“It focuses on every title other than the provider in the ambulatory world,” Beasley said.

Classroom instruction by employee trainers is fun and interactive, Beasley said. “We'll talk about the culture at UMMC and why they choose to work here and in the health-care industry. We'll talk about what their stresses are, and how that translates into how they treat patients.

“We have role playing and videos on how patient experience should go and not go,” she said. “We talk about the mindset of some state employees, which is that 'I'd do my job better if everybody else did their job better.' That's not an excuse. You have a personal obligation to report to UMMC when our patients are treated badly. Take it upon yourself as if you or a family member were going through the same thing.”

Ferriss Brown, a hospital administrative resident, is among the trainers. “People assume that it's the expectation to provide good customer service, but that may not always be the case at UMMC,” he said. “You can say generically, 'Let's be nice and friendly,' but this training really helps you understand what that means in the patient care arena.

Brown
Brown

“Health care is a competitive industry. Patients have a choice on where they can get their care,” Brown said. “We want employees to put their best face out there for their patients and the community so that we can be a provider of choice.”

Crystal Snyder, a physician scheduler for reproductive, endocrinology and infertility at UMMC's Mirror Lake clinic, said her recent training actually made her a bit emotional.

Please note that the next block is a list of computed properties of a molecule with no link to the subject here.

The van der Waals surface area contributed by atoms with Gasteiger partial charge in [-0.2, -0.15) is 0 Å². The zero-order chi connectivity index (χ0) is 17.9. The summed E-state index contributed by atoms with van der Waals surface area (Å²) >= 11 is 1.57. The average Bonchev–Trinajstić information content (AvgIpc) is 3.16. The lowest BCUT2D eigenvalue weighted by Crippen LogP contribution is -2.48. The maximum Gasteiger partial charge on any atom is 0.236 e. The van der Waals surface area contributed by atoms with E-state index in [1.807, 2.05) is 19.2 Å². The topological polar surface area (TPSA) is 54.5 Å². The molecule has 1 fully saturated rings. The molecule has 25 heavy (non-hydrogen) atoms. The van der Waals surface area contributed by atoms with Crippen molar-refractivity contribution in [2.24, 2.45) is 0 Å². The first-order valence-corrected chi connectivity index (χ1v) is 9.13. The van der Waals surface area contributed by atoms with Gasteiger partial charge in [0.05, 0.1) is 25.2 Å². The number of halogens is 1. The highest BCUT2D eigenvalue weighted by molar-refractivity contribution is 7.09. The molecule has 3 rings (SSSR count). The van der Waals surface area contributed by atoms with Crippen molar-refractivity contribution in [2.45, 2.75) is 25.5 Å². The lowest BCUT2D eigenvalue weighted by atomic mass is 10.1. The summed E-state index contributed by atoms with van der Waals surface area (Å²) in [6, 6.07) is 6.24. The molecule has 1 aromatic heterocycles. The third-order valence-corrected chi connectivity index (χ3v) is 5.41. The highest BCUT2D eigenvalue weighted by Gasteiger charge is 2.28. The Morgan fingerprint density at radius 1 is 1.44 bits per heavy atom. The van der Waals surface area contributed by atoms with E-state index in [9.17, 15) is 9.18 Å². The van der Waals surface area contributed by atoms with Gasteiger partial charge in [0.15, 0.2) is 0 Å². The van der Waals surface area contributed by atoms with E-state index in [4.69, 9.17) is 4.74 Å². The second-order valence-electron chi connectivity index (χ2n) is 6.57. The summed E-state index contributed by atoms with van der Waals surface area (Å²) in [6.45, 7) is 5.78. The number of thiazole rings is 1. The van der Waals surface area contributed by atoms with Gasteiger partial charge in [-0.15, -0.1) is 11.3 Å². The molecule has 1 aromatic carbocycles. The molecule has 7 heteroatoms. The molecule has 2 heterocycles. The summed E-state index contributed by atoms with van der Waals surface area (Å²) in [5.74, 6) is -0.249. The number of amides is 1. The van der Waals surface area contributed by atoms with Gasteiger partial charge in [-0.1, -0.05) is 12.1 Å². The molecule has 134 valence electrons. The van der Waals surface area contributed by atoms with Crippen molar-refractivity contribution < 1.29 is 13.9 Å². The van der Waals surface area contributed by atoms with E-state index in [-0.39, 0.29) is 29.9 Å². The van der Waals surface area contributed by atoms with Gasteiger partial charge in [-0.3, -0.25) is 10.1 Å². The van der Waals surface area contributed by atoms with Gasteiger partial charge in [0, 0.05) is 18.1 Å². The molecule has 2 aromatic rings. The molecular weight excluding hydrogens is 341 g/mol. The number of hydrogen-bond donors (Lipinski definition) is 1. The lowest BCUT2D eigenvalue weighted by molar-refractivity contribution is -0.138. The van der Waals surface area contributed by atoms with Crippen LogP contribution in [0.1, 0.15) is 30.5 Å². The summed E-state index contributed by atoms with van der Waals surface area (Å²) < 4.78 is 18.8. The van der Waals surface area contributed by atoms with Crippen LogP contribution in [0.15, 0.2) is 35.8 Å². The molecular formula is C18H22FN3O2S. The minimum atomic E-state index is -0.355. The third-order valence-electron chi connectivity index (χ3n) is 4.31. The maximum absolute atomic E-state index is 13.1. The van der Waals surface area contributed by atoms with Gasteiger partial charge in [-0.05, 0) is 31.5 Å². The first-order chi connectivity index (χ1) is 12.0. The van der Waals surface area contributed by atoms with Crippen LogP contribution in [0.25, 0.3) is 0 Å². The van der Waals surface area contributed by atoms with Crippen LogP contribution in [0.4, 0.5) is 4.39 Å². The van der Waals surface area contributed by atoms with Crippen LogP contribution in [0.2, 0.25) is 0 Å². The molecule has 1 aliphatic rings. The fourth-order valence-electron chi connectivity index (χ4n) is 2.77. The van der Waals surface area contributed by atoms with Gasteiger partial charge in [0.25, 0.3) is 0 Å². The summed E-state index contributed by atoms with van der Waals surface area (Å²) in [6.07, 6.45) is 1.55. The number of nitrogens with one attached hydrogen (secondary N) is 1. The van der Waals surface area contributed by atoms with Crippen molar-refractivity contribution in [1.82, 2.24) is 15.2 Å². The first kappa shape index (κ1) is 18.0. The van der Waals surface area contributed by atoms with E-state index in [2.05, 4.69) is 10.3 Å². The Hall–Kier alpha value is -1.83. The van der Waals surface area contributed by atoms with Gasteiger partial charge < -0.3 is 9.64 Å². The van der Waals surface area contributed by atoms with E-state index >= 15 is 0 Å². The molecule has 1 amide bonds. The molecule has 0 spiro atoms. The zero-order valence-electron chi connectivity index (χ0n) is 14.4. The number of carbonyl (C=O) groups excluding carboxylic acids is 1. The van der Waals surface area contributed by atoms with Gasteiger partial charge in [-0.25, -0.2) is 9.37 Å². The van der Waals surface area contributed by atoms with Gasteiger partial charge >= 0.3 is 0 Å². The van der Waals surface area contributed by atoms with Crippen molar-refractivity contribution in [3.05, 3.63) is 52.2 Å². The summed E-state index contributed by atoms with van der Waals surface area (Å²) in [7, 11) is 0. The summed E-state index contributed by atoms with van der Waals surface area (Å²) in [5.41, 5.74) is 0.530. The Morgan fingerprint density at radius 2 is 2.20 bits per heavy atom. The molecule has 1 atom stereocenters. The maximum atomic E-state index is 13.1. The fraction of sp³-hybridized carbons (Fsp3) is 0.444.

“There was a part of the video we saw that showed you never know what someone else is going through,” Snyder said, referring to the demeanor of patients being scheduled for visits. “You know that, but you need to be reminded. I think we all boo-hooed a little when we saw that part of the video. Try not to let their mood change your mood.”

Snyder
Snyder

Snyder said she's had a habit of immediately responding “OK” to a patient when they first ask for an appointment. “Instead, I should say, 'Absolutely! I'd like to help you with that,''' Snyder said. “I thought the training was great.”

It's important to build up the volume of surveys received to get the best information on outpatients' experiences, said Dr. Thomas Prewitt, vice chair for quality and safety for the Department of Surgery and clinical lead for quality improvement in the office of the CMO.

“If the culture is not right, then we won't be successful in what our jobs should really be, which is taking care of people,” Prewitt said. “You want patients to trust you and to enjoy being your patient.”

He has high praise for the work group that formulated the training. “They have fire in the belly to make this work well, and they are focused on what's best for the patient,” he said.  “It's not easy, but I'm proud of what they've done. I'm really excited to see what happens with this training.”

Members of the work group in addition to Beasley are Melody Longino, the group facilitator and the Medical Center's performance improvement coordinator; Dr. Scott Gibson, assistant professor of geriatrics; Dr. Simeen Pasha, assistant professor of endocrinology; Stacy Martin, associate director of ambulatory access management; LaSonia Jones, supervisor of business and clinic operations for University Physicians' Internal Medicine- Cardiology Administration; and Brittany Groover, a licensed practical nurse.

“Even if it's the worst day of their life, we want patients to leave saying that at least the staff was nice,” Beasley said. “We want them to feel like they've gotten a big hug.”